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This Just In
Interesting new titles in December
The Land Where Lemons Grow by Helena Attlee
Travellers have always been thrilled by the sight of citrus in Italy, where dark leaves and bright fruit seems to charge the landscape, making the trees symbols of a sun-soaked, poetic vision of the country. Citrus also holds a special place in the Italian imagination, and in The Land Where Lemons Grow, Helena Attlee sets out to explore its curious past and its enduring resonance in Italian culture.
Building on a life of travel and work in Italy, she undertakes a journey encompassing the sticky streets of Ivrea during the Battle of Oranges, the comfortable gardens of Tuscany's villas and a magic triangle of land in Sicily, where the best blood oranges in the world grow in the shadow of a volcano.
She maps the citron's long migration from the foothills of the Himalayas to the shores of southern Italy, traces the bitter juice of Seville oranges through ancient Roman and Renaissance cookery books, exposes early manifestations of the Mafia during the nineteenth-century citrus boom, and laments the loss of landscapes shaped by citrus cultivation.
The book is a celebration of the unique qualities of Italy's citrus fruit, from the bergamot that will thrive only on a short stretch of coastline, to Calabria's Diamante citrons, vital to Jews all over the world during the celebration of Sukkoth.
The Land Where Lemons Grow is a heady mixture of travel writing, history, horticulture, and art; a unique journey through Italy's cultural, culinary, and political past.
The Best Canadian Poetry 2014, edited by Sonnet L'Abbé and Molly Peacock
Continuing in a long-established tradition of poetry excellence, the fifty poems in this seventh annual collection are culled from Canadian literary magazines and journals. Sonnet L’Abbe’s handpicked selections include the best, and most current, representations of the vibrant Canadian poetry scene. This distinguished volume includes poets John Barton, Marilyn Bowering, Nicole Brossard, Jan Conn, George Elliott Clarke, Jason Guriel, Sue Goyette, Don McKay, Susan Musgrave, Michael Ondaatje, Carmine Starnino, Karen Solie and many more.
Margot at War by Anne de Courcy
Weidenfeld and Nicolson
Margot Asquith was perhaps the most daring and unconventional Prime Minister's wife in British history. Known for her wit, style and habit of speaking her mind, she transformed 10 Downing Street into a glittering social and intellectual salon. Yet her last five years at Number 10 were a period of intense emotional and political turmoil in her private and public life.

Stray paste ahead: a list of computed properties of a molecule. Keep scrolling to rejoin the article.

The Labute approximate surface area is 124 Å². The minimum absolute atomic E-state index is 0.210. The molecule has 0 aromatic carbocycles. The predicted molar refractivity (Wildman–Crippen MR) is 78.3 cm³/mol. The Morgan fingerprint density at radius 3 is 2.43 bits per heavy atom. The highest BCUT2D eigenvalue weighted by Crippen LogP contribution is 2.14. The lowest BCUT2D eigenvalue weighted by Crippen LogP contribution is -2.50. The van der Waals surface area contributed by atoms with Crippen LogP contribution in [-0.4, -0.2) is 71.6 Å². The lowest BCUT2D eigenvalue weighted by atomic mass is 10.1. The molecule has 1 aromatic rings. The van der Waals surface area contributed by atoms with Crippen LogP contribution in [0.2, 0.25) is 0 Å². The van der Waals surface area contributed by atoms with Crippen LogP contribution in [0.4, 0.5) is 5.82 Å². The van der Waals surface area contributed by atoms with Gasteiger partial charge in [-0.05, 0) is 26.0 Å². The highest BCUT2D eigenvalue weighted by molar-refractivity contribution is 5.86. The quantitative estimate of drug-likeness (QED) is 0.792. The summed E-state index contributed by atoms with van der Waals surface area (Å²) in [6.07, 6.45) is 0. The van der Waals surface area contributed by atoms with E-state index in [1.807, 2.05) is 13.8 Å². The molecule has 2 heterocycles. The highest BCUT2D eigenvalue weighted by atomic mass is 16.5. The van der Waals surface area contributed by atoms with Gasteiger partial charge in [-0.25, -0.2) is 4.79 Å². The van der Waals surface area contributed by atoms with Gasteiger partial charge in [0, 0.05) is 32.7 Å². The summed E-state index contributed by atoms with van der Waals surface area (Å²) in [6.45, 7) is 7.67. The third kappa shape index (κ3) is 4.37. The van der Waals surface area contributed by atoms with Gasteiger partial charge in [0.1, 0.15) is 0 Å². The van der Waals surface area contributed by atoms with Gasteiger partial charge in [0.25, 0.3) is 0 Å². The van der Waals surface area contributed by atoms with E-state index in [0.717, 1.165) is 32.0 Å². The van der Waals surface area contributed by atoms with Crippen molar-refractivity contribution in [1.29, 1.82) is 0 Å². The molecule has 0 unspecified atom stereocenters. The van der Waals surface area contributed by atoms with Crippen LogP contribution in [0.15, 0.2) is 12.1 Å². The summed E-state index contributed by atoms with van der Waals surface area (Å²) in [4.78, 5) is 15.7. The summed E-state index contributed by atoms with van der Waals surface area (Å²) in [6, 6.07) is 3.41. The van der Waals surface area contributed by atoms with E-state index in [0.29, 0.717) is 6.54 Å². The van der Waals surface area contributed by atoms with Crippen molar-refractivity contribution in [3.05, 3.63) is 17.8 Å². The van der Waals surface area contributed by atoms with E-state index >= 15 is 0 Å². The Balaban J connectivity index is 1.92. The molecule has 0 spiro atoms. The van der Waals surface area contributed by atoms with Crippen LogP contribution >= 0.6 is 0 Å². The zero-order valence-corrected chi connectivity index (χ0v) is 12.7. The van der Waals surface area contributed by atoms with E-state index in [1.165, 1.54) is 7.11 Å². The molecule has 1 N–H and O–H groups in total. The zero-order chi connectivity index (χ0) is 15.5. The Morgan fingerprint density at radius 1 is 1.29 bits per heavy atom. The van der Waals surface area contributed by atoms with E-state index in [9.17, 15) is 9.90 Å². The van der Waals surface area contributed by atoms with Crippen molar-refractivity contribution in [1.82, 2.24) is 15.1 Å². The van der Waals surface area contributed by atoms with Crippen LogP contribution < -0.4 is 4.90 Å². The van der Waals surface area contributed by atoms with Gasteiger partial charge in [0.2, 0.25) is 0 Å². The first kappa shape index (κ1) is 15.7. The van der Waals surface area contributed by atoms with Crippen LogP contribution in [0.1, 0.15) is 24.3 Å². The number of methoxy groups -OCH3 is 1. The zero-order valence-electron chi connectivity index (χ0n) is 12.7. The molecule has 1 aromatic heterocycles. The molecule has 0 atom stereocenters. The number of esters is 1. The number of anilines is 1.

In 1912, when Anne de Courcy's book opens, rumblings of discontent and cries for social reform were encroaching on all sides - from suffragettes, striking workers and Irish nationalists. Against this background of a government beset with troubles, the Prime Minister fell desperately in love with his daughter's best friend, Venetia Stanley; to complicate matters, so did his Private Secretary. Margot's relationship with her husband was already bedevilled by her stepdaughter's jealous, almost incestuous adoration of her father. The outbreak of the First World War only heightened these swirling tensions within Downing Street.
Drawing on unpublished material from personal papers and diaries, Anne de Courcy vividly recreates this extraordinary time when the Prime Minister's residence was run like an English country house, with socialising taking precedence over politics, love letters written in the cabinet room and gossip and state secrets exchanged over the bridge table.
By 1916, when Asquith was forced out of office, everything had changed. For the country as a whole, for those in power, for a whole stratum of society, but especially for the Asquiths and their circle, it was the end of an era. Life inside Downing Street would never be the same again.
Joan of Arc by Helen Castor
Faber & Faber
Helen Castor brings us afresh a gripping life of Joan of Arc. Instead of the icon, she gives us a living, breathing young woman; a roaring girl fighting the English, and taking sides in a bloody civil war that was tearing fifteenth century France apart.
Here is a portrait of a 19-year-old peasant who hears voices from God; a teenager transformed into a warrior leading an army to victory, in an age that believed women should not fight. And it is also the story behind the myth we all know, a myth which began to take hold at her trial: that of the Maid of Orleans, the saviour of France, a young woman burned at the stake as a heretic, a woman who five hundred years later would be declared a saint.
Joan and her world are brought vividly to life in this refreshing new take on the medieval world. Helen Castor brings us to the heart of the action, to a woman and a country in turmoil, a world where no-one - not Joan herself, nor the people around her, princes, bishops, soldiers or peasants - knew what would happen next.